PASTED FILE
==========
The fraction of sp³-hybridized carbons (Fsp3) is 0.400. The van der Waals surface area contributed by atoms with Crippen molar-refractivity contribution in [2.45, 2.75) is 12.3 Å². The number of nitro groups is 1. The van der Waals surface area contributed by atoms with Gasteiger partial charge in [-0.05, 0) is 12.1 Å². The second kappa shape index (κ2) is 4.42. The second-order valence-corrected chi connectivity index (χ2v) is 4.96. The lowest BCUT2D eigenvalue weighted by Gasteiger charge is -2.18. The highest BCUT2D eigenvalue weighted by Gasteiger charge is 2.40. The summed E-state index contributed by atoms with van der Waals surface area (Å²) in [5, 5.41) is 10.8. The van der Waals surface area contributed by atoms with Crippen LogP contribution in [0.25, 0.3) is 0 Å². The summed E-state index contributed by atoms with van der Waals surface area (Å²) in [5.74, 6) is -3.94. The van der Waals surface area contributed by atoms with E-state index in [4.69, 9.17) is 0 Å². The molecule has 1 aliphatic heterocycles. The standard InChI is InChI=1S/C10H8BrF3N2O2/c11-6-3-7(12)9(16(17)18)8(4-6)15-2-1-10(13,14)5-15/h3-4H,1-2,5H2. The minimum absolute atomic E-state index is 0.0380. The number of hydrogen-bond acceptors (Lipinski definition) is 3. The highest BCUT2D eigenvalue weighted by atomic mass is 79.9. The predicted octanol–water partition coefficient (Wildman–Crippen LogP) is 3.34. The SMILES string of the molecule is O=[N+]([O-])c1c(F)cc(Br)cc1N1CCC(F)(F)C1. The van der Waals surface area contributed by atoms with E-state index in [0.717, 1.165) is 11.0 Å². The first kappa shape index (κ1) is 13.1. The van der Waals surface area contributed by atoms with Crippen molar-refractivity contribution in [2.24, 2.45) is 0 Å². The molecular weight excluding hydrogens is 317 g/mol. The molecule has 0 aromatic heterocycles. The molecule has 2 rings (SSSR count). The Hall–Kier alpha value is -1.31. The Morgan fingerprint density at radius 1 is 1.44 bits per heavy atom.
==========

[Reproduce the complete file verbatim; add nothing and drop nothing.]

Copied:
The fraction of sp³-hybridized carbons (Fsp3) is 0.400. The van der Waals surface area contributed by atoms with Crippen molar-refractivity contribution in [2.45, 2.75) is 12.3 Å². The number of nitro groups is 1. The van der Waals surface area contributed by atoms with Gasteiger partial charge in [-0.05, 0) is 12.1 Å². The second kappa shape index (κ2) is 4.42. The second-order valence-corrected chi connectivity index (χ2v) is 4.96. The lowest BCUT2D eigenvalue weighted by Gasteiger charge is -2.18. The highest BCUT2D eigenvalue weighted by Gasteiger charge is 2.40. The summed E-state index contributed by atoms with van der Waals surface area (Å²) in [5, 5.41) is 10.8. The van der Waals surface area contributed by atoms with Crippen LogP contribution in [0.25, 0.3) is 0 Å². The summed E-state index contributed by atoms with van der Waals surface area (Å²) in [5.74, 6) is -3.94. The van der Waals surface area contributed by atoms with E-state index in [4.69, 9.17) is 0 Å². The molecule has 1 aliphatic heterocycles. The standard InChI is InChI=1S/C10H8BrF3N2O2/c11-6-3-7(12)9(16(17)18)8(4-6)15-2-1-10(13,14)5-15/h3-4H,1-2,5H2. The minimum absolute atomic E-state index is 0.0380. The number of hydrogen-bond acceptors (Lipinski definition) is 3. The highest BCUT2D eigenvalue weighted by atomic mass is 79.9. The predicted octanol–water partition coefficient (Wildman–Crippen LogP) is 3.34. The SMILES string of the molecule is O=[N+]([O-])c1c(F)cc(Br)cc1N1CCC(F)(F)C1. The van der Waals surface area contributed by atoms with E-state index in [0.717, 1.165) is 11.0 Å². The first kappa shape index (κ1) is 13.1. The van der Waals surface area contributed by atoms with Crippen molar-refractivity contribution in [2.24, 2.45) is 0 Å². The molecular weight excluding hydrogens is 317 g/mol. The molecule has 0 aromatic heterocycles. The molecule has 2 rings (SSSR count). The Hall–Kier alpha value is -1.31. The Morgan fingerprint density at radius 1 is 1.44 bits per heavy atom.